Taylor Series for sin(x): How-to & Steps

Lesson Transcript
Instructor: Gerald Lemay

Gerald has taught engineering, math and science and has a doctorate in electrical engineering.

In this lesson, we show how to find the Taylor series for the sine function. Using examples, we look at the series evaluated about two different values of x.

How to Find a Taylor Series

A Taylor series is an infinite series of terms. These terms have the form of a power of x multiplied by a coefficient. When the terms in the series are added together, we can approximate a function at a specific value of x, provided the value lies within the interval of convergence for the function. We won't show this, but the Taylor series for sin(x) works for all values of x.

We're going to find the Taylor series for sin(x) by using the general expression for the Taylor series. This will mean calculating various derivatives, substituting, and then simplifying.

Below is the general expression for the Taylor series of a function f(x):


That's quite a bit, though, isn't it? Here's a compact expression for the same sum of terms:


In the expression above, xo is the value of x about which the series is calculated. The superscripts indicate derivatives. Thus, f (1) is the first derivative, f (2) is the second derivative, and so on. The Σ stands for ''sum'' and means we take values of n from 0 to ∞. We substitute these n's one at a time into the expression to the right of the Σ. Each of those terms are added together.

The exclamation point is the factorial, meaning:

2! = 2(1) = 2

3! = 3(2)(1) = 6

and so on.

In general,

n! = n(n-1)(n-2) … (1).

Also, 1! = 1 and 0! = 1.

Now let's go through the steps of finding the Taylor series for sin(x).

Step 1: Find the derivatives of f(x).

There's an infinite number of terms used in the summation. We will work out the first six terms in this list below.


It's important to note that, for the sine function, the derivatives repeat at every fourth differentiation. Thus, the fourth derivative of sin(x) is sin(x); the fifth derivative of sin(x) is the same as the first derivative, and so on.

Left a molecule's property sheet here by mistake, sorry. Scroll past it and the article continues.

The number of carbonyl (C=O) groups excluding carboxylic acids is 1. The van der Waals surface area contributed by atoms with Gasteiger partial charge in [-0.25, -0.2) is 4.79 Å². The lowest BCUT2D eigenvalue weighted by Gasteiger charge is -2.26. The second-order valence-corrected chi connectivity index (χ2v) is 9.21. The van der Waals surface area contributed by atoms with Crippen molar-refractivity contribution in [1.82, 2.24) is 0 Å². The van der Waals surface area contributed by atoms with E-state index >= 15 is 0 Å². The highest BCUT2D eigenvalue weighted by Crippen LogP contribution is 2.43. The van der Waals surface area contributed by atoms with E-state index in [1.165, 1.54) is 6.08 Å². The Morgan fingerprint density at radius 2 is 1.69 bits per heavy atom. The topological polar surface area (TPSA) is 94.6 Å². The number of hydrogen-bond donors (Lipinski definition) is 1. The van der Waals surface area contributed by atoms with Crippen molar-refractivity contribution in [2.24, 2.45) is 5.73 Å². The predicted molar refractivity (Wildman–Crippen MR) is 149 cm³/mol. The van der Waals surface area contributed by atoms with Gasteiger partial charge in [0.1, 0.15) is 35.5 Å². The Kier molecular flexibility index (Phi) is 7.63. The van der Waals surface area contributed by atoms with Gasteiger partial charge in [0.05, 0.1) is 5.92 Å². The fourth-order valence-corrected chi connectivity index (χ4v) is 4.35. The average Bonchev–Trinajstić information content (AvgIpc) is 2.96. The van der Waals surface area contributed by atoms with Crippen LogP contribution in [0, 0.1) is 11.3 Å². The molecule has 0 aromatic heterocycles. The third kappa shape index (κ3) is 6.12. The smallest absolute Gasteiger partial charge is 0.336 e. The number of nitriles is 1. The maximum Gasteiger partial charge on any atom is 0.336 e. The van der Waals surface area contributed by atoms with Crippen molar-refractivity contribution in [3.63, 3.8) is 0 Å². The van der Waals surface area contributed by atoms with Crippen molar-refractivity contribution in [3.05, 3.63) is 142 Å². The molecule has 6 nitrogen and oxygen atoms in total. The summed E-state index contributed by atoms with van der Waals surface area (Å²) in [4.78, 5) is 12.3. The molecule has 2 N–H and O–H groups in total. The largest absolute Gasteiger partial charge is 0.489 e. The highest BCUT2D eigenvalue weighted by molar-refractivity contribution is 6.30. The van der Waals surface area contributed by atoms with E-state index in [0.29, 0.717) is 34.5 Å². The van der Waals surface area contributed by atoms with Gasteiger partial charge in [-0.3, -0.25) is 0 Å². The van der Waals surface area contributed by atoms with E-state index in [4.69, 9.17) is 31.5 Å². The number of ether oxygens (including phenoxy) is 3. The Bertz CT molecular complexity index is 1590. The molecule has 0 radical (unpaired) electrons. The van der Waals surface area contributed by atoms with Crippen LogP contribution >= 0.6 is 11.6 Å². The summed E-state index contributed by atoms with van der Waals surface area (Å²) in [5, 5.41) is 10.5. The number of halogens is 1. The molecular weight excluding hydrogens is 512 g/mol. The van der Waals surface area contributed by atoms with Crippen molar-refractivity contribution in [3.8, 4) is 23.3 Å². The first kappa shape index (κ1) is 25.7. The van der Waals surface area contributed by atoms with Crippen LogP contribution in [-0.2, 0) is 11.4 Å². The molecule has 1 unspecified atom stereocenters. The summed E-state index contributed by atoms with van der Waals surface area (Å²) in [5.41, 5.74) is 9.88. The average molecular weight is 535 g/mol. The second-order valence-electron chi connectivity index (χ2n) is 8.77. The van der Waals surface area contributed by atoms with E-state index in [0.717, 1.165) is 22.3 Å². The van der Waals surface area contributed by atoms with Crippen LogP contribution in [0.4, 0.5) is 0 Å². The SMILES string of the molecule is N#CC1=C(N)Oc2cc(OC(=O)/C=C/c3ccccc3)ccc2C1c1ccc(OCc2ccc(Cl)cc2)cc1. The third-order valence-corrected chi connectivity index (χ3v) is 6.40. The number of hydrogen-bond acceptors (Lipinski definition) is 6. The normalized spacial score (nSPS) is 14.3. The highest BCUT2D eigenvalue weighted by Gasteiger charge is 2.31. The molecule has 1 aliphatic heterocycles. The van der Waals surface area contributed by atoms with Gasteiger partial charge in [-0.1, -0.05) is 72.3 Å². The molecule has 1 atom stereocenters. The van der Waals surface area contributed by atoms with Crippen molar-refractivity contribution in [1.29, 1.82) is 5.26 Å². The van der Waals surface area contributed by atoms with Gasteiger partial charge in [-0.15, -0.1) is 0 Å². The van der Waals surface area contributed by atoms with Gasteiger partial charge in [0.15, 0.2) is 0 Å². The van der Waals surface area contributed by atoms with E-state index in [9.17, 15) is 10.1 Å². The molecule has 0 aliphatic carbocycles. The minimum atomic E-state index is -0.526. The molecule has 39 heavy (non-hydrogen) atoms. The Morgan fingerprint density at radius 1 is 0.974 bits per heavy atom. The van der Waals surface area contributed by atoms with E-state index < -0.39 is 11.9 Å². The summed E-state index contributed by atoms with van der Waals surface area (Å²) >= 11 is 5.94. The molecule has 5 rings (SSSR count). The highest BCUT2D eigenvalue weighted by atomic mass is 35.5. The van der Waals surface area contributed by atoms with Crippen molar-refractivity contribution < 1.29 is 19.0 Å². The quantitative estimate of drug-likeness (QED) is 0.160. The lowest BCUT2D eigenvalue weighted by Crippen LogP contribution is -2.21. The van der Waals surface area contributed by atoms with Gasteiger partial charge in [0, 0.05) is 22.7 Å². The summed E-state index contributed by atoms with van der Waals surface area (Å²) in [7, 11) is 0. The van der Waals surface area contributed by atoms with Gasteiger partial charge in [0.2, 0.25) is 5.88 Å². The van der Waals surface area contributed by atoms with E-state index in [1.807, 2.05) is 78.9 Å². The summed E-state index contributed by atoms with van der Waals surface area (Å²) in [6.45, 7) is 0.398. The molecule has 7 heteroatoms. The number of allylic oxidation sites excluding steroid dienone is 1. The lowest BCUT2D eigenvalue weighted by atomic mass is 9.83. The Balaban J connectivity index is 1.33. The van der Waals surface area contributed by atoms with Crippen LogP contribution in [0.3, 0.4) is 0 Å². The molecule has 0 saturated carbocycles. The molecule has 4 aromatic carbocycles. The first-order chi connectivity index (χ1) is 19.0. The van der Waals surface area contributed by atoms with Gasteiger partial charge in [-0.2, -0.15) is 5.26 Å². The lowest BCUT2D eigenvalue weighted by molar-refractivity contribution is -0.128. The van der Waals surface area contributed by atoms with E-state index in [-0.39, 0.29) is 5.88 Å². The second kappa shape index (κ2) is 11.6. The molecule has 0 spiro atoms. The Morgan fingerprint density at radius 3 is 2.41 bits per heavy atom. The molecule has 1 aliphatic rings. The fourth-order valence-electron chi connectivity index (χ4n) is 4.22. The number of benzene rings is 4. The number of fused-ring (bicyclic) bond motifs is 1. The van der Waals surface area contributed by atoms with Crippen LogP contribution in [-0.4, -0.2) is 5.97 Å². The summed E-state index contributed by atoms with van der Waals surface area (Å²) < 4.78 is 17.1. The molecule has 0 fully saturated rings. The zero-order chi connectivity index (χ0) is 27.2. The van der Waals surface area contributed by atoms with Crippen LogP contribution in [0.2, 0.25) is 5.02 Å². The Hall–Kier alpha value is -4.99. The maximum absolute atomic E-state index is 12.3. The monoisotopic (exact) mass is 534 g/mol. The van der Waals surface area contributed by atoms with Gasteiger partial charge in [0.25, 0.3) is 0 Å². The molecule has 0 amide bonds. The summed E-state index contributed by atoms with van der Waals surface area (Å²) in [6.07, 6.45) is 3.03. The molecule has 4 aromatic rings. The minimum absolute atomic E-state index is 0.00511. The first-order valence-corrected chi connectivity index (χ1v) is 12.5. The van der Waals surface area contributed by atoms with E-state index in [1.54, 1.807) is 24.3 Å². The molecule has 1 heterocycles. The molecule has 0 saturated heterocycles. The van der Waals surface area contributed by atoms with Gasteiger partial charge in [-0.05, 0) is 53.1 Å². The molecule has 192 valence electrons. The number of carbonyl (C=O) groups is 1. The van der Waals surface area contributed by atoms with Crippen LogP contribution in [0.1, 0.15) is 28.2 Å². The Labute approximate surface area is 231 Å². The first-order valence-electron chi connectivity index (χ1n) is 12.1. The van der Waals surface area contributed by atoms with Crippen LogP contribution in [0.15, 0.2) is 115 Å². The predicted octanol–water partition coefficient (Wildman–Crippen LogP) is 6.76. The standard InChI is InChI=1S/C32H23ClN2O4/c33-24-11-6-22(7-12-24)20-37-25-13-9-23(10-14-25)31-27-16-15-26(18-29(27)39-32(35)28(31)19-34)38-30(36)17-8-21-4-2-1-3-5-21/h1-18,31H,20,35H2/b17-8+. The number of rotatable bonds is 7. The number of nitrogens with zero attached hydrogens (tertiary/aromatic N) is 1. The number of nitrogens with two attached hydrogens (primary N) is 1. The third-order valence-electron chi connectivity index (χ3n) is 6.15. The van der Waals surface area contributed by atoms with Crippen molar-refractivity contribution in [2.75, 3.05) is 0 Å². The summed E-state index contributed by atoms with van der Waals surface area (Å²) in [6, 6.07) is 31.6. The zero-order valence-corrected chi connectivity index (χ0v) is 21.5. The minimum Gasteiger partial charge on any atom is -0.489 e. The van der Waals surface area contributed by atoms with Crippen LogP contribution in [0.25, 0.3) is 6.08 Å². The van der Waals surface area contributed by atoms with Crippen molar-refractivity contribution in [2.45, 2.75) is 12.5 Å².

Step 2: Evaluate these derivatives at xo

For now, we'll keep things general and simply substitute xo for x in the derivatives, which you can see here:


Step 3: Substitution

The third and final step is to substitute the derivatives into the Taylor series general expression. This list below showing the different expressions with the substituted derivatives is the Taylor series for sin(x).


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Coming up next: Taylor Series for ln(1+x): How-to & Steps

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We can obtain a finite series approximation to f(x) by stopping the sum at some value of n. This is called a Taylor series polynomial or a truncated Taylor series. In the following examples, we keep the first 6 terms by summing up to n = 5.

The two points about which we will look at are 0o and 150o. First of all, the angle measures must be in radians. Thus, xo = 0o is 0 radians and xo = 150o = 150π/180 radians.

Two points to approximate

Evaluating about xo = 0 for -π ≤ x ≤ π , we get:


Noting sin(0) = 0 and cos(0) = 1, we get:


Further simplifying, we get:


These are the first three terms of the Maclaurin series for sin(x). A Maclaurin series is a specific type of Taylor series that is evaluated at xo = 0.

Series evaluated about xo = 0 degrees

The blue curve in the graph above is the series approximation. This curve is plotted with the sine curve for comparison. Impressively, there's a very good match for values close to x = 0, but the match is not very good at 150o.

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